Holy Exploding Prostates, Batman! – My Day at the Brighton Match, by Paul Tomkins.
It’s been a season of some of the best attacking Liverpool play ever seen, but I’m losing count of how many alarmingly bad halves or chaotic periods of conceding goals there have been: a full second half against Chelsea with 10 men; the first half against City; the match against Brentford; the game against Atletico after going 2-0 up; the mad two minutes against AC Milan; and now this dire second-half against Brighton. Even the victory over Crystal Palace was in doubt in a shaky second half until two late goals put it to bed.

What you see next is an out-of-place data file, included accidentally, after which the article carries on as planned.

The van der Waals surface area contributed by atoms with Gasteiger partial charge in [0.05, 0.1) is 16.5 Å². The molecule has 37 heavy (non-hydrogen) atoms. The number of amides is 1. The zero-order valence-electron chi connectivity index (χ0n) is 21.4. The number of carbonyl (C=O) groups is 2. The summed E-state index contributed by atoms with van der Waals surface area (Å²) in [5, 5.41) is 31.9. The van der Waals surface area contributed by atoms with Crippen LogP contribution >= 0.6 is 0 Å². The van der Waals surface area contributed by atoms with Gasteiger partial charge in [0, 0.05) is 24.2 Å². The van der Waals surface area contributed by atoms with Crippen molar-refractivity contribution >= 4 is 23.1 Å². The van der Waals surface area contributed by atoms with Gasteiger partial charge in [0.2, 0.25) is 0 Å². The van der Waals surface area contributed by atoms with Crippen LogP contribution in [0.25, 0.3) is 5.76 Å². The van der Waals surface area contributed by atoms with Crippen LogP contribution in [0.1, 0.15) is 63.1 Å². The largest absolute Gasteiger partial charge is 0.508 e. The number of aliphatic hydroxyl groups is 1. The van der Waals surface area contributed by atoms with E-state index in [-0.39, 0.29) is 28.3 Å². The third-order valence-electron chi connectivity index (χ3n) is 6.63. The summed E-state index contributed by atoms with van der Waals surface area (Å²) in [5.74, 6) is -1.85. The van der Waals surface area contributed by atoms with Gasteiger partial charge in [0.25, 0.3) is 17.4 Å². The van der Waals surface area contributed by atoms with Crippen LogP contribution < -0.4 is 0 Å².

Mon. Nov. 1st:
Analysing Mane’s Century of Premier League Goals, by Mizgan Masani.
In total, 26 of Mane’s 79 league goals (33%) for Liverpool have been match winners. So, the 29-year-old has directly won 78 points for the Reds with his goals that has given them the game-winning leads. The 2018/19 season had six and the title-winning 2019/20 season consisted of seven of those type of goals. Liverpool accumulated 97 points in 2018/19 and 99 in 2019/20 campaigns, some of Mane’s goals won them six and seven games in respective seasons.
Atlético have won just five of their last 19 away matches in the Champions League, with one of those wins the 3-2 extra-time victory against Liverpool at Anfield on 11 March 2020.
Liverpool have won three and drawn one at Anfield in the Champions League following the above defeat and have lost just two of their previous 24 matches at home in this competition, picking up 16 wins and drawing the other six.